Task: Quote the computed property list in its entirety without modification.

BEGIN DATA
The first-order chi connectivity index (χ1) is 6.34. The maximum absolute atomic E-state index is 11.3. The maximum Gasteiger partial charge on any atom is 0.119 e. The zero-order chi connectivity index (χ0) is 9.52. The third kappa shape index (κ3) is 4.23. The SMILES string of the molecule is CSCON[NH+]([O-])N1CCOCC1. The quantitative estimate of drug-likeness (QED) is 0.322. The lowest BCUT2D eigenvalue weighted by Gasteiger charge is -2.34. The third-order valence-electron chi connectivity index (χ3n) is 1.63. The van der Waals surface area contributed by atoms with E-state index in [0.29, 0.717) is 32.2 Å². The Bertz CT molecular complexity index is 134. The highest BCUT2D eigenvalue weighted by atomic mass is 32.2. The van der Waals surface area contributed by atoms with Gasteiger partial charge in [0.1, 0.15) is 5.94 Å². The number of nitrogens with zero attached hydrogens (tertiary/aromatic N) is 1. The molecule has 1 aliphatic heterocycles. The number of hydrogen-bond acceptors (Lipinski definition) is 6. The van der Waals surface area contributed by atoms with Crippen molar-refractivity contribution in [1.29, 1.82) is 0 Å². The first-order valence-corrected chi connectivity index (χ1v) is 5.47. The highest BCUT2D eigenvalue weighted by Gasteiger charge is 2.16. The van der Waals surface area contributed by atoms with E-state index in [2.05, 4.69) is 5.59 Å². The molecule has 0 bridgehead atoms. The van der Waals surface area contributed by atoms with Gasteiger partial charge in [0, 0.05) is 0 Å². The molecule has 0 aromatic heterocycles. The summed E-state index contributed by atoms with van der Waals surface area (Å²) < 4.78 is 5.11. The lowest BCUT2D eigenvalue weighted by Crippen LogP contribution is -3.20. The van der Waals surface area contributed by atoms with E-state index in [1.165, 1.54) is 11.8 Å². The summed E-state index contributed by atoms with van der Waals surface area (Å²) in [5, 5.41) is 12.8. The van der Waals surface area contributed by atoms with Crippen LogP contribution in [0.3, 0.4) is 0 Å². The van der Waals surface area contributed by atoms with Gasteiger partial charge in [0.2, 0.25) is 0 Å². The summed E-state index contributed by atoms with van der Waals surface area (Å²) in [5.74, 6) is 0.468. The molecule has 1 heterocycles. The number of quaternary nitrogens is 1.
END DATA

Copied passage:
The first-order chi connectivity index (χ1) is 6.34. The maximum absolute atomic E-state index is 11.3. The maximum Gasteiger partial charge on any atom is 0.119 e. The zero-order chi connectivity index (χ0) is 9.52. The third kappa shape index (κ3) is 4.23. The SMILES string of the molecule is CSCON[NH+]([O-])N1CCOCC1. The quantitative estimate of drug-likeness (QED) is 0.322. The lowest BCUT2D eigenvalue weighted by Gasteiger charge is -2.34. The third-order valence-electron chi connectivity index (χ3n) is 1.63. The van der Waals surface area contributed by atoms with E-state index in [0.29, 0.717) is 32.2 Å². The Bertz CT molecular complexity index is 134. The highest BCUT2D eigenvalue weighted by atomic mass is 32.2. The van der Waals surface area contributed by atoms with Gasteiger partial charge in [0.1, 0.15) is 5.94 Å². The number of nitrogens with zero attached hydrogens (tertiary/aromatic N) is 1. The molecule has 1 aliphatic heterocycles. The number of hydrogen-bond acceptors (Lipinski definition) is 6. The van der Waals surface area contributed by atoms with Crippen molar-refractivity contribution in [1.29, 1.82) is 0 Å². The first-order valence-corrected chi connectivity index (χ1v) is 5.47. The highest BCUT2D eigenvalue weighted by Gasteiger charge is 2.16. The van der Waals surface area contributed by atoms with E-state index in [2.05, 4.69) is 5.59 Å². The molecule has 0 bridgehead atoms. The van der Waals surface area contributed by atoms with Gasteiger partial charge in [0, 0.05) is 0 Å². The molecule has 0 aromatic heterocycles. The summed E-state index contributed by atoms with van der Waals surface area (Å²) < 4.78 is 5.11. The lowest BCUT2D eigenvalue weighted by Crippen LogP contribution is -3.20. The van der Waals surface area contributed by atoms with E-state index in [1.165, 1.54) is 11.8 Å². The summed E-state index contributed by atoms with van der Waals surface area (Å²) in [5, 5.41) is 12.8. The van der Waals surface area contributed by atoms with Crippen LogP contribution in [0.3, 0.4) is 0 Å². The van der Waals surface area contributed by atoms with Gasteiger partial charge in [0.2, 0.25) is 0 Å². The summed E-state index contributed by atoms with van der Waals surface area (Å²) in [5.74, 6) is 0.468. The molecule has 1 heterocycles. The number of quaternary nitrogens is 1.